The young Marx was a leading ground philosopher and Engels a sound boots-on-the-ground scientific-empirical thinker of socialism, who saw what was needed to reform labor relations (i.e., classism). That's a great thing in the history of ideas and movements for positive change--in fighting oppression. And the film shows how brash the young philosophers were and the risks they took for what they believed in. The Young Karl Marx is entertaining too but it is "a theory laden movie" an "ideological coming-of-age story" [2]. It depicts some of the real strengths and flaws of revolutionaries and philosophers. It shows that all philosophers also have their politics and there is plenty of clashing. The young brash Marx is obnoxious and angry and determined. His flaws showed and it was clear he needed mediated help from allies like his Jenny and Engels and many others. It takes a community to change the world --to bring about revolution. Clearly, Marx and Engels failed overall, as have many other philosophers to bring about the change they wanted--that is, their ideals. Although, for sure, arguably, much good did change because of these thinkers and those around them that they drew upon, like the ideas of Feuerback and Proudhorn, for examples. 

What was Marx's main complaint? There are many things he critiqued of the status quo, but I'll stay in this blogpost with the philosophical ones, and relate those to Feuerbach's critique and then finally to the philosophy of fearism critique today.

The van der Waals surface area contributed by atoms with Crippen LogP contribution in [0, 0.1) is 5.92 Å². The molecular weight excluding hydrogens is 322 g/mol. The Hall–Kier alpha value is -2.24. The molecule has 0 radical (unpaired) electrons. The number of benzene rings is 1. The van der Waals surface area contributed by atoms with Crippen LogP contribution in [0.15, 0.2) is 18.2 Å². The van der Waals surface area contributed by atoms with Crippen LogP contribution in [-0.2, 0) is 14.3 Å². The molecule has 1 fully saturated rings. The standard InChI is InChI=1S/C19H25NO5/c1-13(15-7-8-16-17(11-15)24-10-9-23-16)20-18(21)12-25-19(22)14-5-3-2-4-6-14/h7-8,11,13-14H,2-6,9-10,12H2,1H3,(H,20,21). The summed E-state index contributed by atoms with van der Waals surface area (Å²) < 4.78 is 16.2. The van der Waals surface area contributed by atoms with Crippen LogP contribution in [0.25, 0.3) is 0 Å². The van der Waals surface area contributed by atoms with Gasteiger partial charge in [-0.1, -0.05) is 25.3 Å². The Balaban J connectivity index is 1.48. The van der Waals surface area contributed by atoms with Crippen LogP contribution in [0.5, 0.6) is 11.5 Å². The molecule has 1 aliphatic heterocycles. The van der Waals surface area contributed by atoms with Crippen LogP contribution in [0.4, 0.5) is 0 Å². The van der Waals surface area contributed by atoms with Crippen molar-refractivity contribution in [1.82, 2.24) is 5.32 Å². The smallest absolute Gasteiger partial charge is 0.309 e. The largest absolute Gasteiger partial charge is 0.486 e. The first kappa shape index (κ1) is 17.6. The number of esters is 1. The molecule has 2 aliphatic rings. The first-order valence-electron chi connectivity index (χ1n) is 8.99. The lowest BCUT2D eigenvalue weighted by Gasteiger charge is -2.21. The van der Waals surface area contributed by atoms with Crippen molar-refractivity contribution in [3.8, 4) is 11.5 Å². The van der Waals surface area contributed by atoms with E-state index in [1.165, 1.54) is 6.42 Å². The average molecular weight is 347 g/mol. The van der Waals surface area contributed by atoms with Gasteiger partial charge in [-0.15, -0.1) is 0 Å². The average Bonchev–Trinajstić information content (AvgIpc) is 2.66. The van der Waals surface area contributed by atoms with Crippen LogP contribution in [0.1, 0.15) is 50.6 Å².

Understanding Feuerbach's Radical Descent and Philosophical Turn 

First, I admit I have not read Marx and Engels and Feuerbach, other than those mostly who have written about them. I have drawn often on philosopher Ken Wilber to understand these thinkers and their movements they produced in the history of philosophy and in the evolution of consciousness itself--the latter is my most interest. Ultimately, as a fearist thinker myself, I want to know the intimate link between consciousness and fear. I'll return to that later. 

Secondly, I am not for or against Marxism, or Communism or Socialism. I am curious what each of these ideological movements, sets of ideas and their leaders have to offer for a better (less oppressed) humanity--and, that ultimately would be a way to lead the world be be more sane, ecologically sustainable and a healthy place to raise children.